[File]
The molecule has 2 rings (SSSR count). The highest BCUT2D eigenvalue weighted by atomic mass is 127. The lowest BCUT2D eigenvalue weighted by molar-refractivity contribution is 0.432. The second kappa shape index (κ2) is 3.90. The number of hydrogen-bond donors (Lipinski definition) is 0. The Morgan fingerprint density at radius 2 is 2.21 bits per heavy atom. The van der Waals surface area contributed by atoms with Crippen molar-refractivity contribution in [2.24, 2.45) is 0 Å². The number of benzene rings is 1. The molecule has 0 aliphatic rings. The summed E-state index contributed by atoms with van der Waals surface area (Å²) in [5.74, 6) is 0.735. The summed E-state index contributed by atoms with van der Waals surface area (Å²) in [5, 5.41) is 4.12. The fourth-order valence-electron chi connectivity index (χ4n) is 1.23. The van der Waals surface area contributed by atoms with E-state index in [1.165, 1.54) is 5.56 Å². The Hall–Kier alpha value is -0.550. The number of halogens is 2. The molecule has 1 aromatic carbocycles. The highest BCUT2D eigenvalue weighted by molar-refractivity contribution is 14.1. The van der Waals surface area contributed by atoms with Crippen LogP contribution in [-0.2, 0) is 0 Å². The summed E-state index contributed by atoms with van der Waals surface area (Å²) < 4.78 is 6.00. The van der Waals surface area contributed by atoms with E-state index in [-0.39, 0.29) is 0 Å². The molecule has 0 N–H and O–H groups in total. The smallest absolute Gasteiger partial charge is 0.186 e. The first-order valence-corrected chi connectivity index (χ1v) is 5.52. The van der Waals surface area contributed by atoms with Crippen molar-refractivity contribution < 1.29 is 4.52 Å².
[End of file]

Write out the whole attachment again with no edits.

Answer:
The molecule has 2 rings (SSSR count). The highest BCUT2D eigenvalue weighted by atomic mass is 127. The lowest BCUT2D eigenvalue weighted by molar-refractivity contribution is 0.432. The second kappa shape index (κ2) is 3.90. The number of hydrogen-bond donors (Lipinski definition) is 0. The Morgan fingerprint density at radius 2 is 2.21 bits per heavy atom. The van der Waals surface area contributed by atoms with Crippen molar-refractivity contribution in [2.24, 2.45) is 0 Å². The number of benzene rings is 1. The molecule has 0 aliphatic rings. The summed E-state index contributed by atoms with van der Waals surface area (Å²) in [5.74, 6) is 0.735. The summed E-state index contributed by atoms with van der Waals surface area (Å²) in [5, 5.41) is 4.12. The fourth-order valence-electron chi connectivity index (χ4n) is 1.23. The van der Waals surface area contributed by atoms with E-state index in [1.165, 1.54) is 5.56 Å². The Hall–Kier alpha value is -0.550. The number of halogens is 2. The molecule has 1 aromatic carbocycles. The highest BCUT2D eigenvalue weighted by molar-refractivity contribution is 14.1. The van der Waals surface area contributed by atoms with Crippen LogP contribution in [-0.2, 0) is 0 Å². The summed E-state index contributed by atoms with van der Waals surface area (Å²) < 4.78 is 6.00. The van der Waals surface area contributed by atoms with E-state index in [-0.39, 0.29) is 0 Å². The molecule has 0 N–H and O–H groups in total. The smallest absolute Gasteiger partial charge is 0.186 e. The first-order valence-corrected chi connectivity index (χ1v) is 5.52. The van der Waals surface area contributed by atoms with Crippen molar-refractivity contribution < 1.29 is 4.52 Å².